State board denies parole to former Lafayette doctor convicted of injecting mistress with AIDS, hepatitis C _lowres

Advocate file photograph by Bradley K. Bigley --..Dr. Richard SchmidtLafayette, La...2nd degree attempted murder charge. Schmidt is pictured on 7-26-96

A former Lafayette doctor who is 17 years into a 50-year prison sentence for injecting his ex-mistress with the AIDS virus was denied parole at a Thursday hearing in Baton Rouge.

Richard J. Schmidt, 66, was convicted of attempted second-degree murder in 1998 in a case that attracted international media attention.

A three-member state parole panel voted unanimously Thursday against Schmidt’s bid for release, said Daniel Landry III, first assistant with the 15th Judicial District Attorney’s Office.

Schmidt has never admitted wrongdoing, and Landry said the former doctor on Thursday continued to dispute the evidence against him.

“He denied his guilt and continues to maintain his innocence,” Landry said.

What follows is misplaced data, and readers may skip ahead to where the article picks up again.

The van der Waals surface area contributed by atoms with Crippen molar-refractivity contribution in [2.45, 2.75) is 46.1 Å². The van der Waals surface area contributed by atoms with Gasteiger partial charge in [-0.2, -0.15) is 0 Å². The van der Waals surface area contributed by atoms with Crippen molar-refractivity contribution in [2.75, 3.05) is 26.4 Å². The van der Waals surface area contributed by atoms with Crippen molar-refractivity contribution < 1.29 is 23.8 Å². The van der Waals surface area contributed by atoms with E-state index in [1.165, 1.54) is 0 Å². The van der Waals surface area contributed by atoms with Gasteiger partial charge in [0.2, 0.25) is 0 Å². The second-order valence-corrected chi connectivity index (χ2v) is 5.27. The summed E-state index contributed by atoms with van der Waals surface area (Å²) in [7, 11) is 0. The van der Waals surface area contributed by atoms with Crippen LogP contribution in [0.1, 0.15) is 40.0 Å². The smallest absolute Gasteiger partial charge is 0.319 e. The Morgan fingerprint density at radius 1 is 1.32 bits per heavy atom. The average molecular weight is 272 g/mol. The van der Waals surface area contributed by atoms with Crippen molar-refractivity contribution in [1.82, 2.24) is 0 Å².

The hearing on Thursday was the former doctor’s first attempt for parole.

Schmidt, who is serving his time at the Elayn Hunt Correctional Center in St. Gabriel, is not eligible for early release for good behavior until 2023, Landry said.

Schmidt was convicted of injecting nurse Janice Trahan Allen with a tainted shot in 1994 after she ended a long-term extramarital affair with the doctor.

Prosecutors said the shot, given under the guise of a B-12 vitamin injection, was filled with blood drawn from two of Schmidt’s patients — one with AIDS and another with hepatitis C.

The victim, who has survived, testified against Schmidt’s release at Thursday’s hearing, Landry said.

Schmidt exhausted his appeals in state court about 10 years ago and also challenged his conviction for several years in the federal court system, including failed attempts to have the U.S. Supreme Court hear the case, said 15th Judicial District Attorney Keith Stutes, who prosecuted Schmidt in the 1990s while working as assistant district attorney.

The case relied heavily on then-novel DNA analysis techniques used to compare the AIDS virus that infected Allen with the AIDS virus found in one of Schmidt’s patients.

At trial and in his appeals, Schmidt tried unsuccessfully to discredit the science behind that comparison.

Schmidt had a successful gastroenterology practice for more than 20 years in Lafayette before his conviction.